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Words in Time and Place: Exploring Language Through the Historical Thesaurus of the Oxford English Dictionary

By David Crystal

Offers a unique view of the English language and its development, and includes witty commentary and anecdotes along the way.


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The Indo-European Controversy: Facts and Fallacies in Historical Linguistics

By Asya Pereltsvaig and Martin W. Lewis

This book "asserts that the origin and spread of languages must be examined primarily through the time-tested techniques of linguistic analysis, rather than those of evolutionary biology" and "defends traditional practices in historical linguistics while remaining open to new techniques, including computational methods" and "will appeal to readers interested in world history and world geography."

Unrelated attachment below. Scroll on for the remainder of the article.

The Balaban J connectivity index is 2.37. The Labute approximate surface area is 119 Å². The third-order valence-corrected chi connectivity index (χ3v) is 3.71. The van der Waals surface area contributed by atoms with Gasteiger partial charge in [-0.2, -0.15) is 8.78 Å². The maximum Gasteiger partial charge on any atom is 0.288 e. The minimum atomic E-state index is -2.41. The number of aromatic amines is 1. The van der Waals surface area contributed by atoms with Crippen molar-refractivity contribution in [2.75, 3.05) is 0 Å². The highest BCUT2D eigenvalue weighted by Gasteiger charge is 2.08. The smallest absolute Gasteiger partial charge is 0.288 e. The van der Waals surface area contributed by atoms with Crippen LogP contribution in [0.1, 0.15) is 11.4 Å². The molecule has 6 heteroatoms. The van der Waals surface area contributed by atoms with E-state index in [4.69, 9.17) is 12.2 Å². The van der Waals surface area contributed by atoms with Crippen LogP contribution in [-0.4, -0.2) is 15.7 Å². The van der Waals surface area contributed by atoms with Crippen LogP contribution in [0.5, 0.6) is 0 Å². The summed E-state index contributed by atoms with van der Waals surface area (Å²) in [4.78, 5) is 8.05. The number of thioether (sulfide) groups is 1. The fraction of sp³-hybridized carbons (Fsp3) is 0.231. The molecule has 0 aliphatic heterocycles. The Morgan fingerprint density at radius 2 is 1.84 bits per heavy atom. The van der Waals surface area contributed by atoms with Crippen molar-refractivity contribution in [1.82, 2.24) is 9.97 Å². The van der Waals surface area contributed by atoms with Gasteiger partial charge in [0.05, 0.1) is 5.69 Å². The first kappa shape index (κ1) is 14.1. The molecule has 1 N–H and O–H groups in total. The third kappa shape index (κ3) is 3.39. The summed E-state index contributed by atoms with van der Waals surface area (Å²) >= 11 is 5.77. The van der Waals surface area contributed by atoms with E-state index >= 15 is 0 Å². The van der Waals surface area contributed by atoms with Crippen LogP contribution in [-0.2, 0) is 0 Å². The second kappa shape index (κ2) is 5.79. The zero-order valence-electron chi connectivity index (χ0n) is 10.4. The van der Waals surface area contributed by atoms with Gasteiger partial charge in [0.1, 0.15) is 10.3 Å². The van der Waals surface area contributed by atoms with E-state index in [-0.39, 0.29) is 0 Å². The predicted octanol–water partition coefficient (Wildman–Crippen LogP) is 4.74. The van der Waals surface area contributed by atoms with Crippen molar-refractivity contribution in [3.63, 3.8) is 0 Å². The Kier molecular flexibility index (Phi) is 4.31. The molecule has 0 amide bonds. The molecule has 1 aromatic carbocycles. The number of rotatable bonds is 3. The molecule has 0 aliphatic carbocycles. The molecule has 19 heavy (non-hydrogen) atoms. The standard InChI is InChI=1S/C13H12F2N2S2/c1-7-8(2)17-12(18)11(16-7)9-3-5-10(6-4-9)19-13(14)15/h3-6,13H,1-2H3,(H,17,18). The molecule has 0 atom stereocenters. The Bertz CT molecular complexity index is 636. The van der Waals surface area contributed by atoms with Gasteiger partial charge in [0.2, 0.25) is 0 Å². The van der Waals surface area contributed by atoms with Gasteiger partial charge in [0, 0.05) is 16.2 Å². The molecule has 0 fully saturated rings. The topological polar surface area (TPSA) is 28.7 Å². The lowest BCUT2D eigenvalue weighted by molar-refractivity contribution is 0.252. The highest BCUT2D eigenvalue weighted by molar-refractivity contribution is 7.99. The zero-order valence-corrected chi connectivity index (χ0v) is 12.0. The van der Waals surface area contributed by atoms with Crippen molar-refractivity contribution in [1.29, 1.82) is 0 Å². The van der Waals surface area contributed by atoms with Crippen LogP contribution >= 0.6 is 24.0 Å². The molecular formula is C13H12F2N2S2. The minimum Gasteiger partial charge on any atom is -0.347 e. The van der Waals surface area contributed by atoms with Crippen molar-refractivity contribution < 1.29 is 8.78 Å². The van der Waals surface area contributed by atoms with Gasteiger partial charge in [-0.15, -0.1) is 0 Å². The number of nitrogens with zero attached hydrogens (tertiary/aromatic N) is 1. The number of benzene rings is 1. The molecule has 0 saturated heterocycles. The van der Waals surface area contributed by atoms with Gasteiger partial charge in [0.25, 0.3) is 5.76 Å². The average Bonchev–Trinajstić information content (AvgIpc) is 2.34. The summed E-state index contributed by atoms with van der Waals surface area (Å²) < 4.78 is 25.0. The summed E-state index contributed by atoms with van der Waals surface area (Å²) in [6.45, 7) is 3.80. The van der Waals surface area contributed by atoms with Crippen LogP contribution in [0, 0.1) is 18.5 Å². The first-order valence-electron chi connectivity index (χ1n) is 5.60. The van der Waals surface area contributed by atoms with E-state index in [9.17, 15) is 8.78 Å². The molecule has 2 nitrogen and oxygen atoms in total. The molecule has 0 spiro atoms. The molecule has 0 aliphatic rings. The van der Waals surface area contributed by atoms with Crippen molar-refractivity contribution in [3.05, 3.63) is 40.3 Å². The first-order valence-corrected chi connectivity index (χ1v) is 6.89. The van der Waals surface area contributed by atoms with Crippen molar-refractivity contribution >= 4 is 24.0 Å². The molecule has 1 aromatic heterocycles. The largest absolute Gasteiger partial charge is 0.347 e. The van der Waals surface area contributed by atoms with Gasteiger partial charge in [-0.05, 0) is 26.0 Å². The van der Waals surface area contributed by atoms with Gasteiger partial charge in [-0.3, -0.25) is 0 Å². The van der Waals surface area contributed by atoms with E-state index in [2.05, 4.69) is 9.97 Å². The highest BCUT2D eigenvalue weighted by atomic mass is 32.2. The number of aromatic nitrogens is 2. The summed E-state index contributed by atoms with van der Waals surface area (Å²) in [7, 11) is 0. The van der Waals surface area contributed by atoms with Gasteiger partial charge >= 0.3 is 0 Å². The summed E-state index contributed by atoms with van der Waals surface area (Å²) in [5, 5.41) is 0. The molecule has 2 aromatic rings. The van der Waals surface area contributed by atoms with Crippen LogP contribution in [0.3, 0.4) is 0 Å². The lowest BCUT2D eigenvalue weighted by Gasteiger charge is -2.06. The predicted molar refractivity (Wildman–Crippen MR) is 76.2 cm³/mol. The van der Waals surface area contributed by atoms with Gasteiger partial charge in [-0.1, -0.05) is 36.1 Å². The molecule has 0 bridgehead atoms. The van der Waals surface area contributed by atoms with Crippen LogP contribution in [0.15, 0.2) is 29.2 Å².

Academic Paper


Title: Designing measures for profiling and genotype-phenotype studies of individuals with genetic syndromes or developmental language disorders
Author: Carolyn B. Mervis
Institution: University of Louisville
Author: Byron F Robinson
Institution: Georgia State University
Linguistic Field: Cognitive Science; Neurolinguistics; Psycholinguistics
Abstract: Accurate phenotypic description is critical for the success of studies of the genetic basis for developmental language disorders. An important purpose of such a phenotypic description is to differentiate the language and associated cognitive profiles of syndromes or other developmental language disorders with diverse genotypes. In this paper we consider six measurement issues relevant to genotype-phenotype research and profiling: (a) Who is the target population? (b) What is the "ideal" measure of a single component of language? (c) What is the "ideal" measure(s) for quantifying the language (or language and cognitive) profile for a particular syndrome or disorder? (d) What are the special measurement issues for infants and young children? (e) How do we develop a profile? (f) What are the unresolved issues?

CUP AT LINGUIST

This article appears IN Applied Psycholinguistics Vol. 26, Issue 1, which you can READ on Cambridge's site or on LINGUIST .



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